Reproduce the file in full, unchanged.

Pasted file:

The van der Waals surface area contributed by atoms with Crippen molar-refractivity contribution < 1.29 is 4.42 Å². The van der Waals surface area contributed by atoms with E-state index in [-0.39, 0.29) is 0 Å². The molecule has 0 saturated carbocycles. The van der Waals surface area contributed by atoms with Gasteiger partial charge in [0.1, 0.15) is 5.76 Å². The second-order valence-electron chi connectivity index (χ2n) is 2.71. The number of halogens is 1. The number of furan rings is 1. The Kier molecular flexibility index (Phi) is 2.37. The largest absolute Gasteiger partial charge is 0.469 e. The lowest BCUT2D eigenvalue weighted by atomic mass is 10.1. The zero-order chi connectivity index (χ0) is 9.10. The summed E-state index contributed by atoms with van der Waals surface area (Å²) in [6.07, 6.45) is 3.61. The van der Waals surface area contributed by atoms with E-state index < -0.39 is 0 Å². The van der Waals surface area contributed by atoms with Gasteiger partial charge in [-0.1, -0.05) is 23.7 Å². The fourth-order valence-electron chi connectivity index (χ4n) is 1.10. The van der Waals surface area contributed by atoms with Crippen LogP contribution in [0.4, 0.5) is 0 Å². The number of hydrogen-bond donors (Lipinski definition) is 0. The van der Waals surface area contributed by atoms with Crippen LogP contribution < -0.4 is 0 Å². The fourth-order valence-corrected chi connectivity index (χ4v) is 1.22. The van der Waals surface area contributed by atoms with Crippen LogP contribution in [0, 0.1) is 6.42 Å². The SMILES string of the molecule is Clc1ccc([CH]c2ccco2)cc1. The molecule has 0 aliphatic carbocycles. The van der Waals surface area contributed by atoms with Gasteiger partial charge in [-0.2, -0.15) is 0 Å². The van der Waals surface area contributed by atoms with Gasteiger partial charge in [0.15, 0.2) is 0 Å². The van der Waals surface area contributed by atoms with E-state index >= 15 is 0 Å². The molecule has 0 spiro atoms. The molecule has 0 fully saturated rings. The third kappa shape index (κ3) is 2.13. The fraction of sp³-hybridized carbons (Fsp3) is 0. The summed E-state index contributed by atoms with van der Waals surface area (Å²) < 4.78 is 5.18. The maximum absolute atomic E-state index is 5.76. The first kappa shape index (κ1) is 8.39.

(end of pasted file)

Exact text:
The van der Waals surface area contributed by atoms with Crippen molar-refractivity contribution < 1.29 is 4.42 Å². The van der Waals surface area contributed by atoms with E-state index in [-0.39, 0.29) is 0 Å². The molecule has 0 saturated carbocycles. The van der Waals surface area contributed by atoms with Gasteiger partial charge in [0.1, 0.15) is 5.76 Å². The second-order valence-electron chi connectivity index (χ2n) is 2.71. The number of halogens is 1. The number of furan rings is 1. The Kier molecular flexibility index (Phi) is 2.37. The largest absolute Gasteiger partial charge is 0.469 e. The lowest BCUT2D eigenvalue weighted by atomic mass is 10.1. The zero-order chi connectivity index (χ0) is 9.10. The summed E-state index contributed by atoms with van der Waals surface area (Å²) in [6.07, 6.45) is 3.61. The van der Waals surface area contributed by atoms with E-state index < -0.39 is 0 Å². The van der Waals surface area contributed by atoms with Gasteiger partial charge in [-0.1, -0.05) is 23.7 Å². The fourth-order valence-electron chi connectivity index (χ4n) is 1.10. The van der Waals surface area contributed by atoms with Crippen LogP contribution in [0.4, 0.5) is 0 Å². The number of hydrogen-bond donors (Lipinski definition) is 0. The van der Waals surface area contributed by atoms with Crippen LogP contribution < -0.4 is 0 Å². The fourth-order valence-corrected chi connectivity index (χ4v) is 1.22. The van der Waals surface area contributed by atoms with Crippen LogP contribution in [0, 0.1) is 6.42 Å². The SMILES string of the molecule is Clc1ccc([CH]c2ccco2)cc1. The molecule has 0 aliphatic carbocycles. The van der Waals surface area contributed by atoms with Gasteiger partial charge in [-0.2, -0.15) is 0 Å². The van der Waals surface area contributed by atoms with Gasteiger partial charge in [0.15, 0.2) is 0 Å². The van der Waals surface area contributed by atoms with E-state index >= 15 is 0 Å². The molecule has 0 spiro atoms. The molecule has 0 fully saturated rings. The third kappa shape index (κ3) is 2.13. The fraction of sp³-hybridized carbons (Fsp3) is 0. The summed E-state index contributed by atoms with van der Waals surface area (Å²) < 4.78 is 5.18. The maximum absolute atomic E-state index is 5.76. The first kappa shape index (κ1) is 8.39.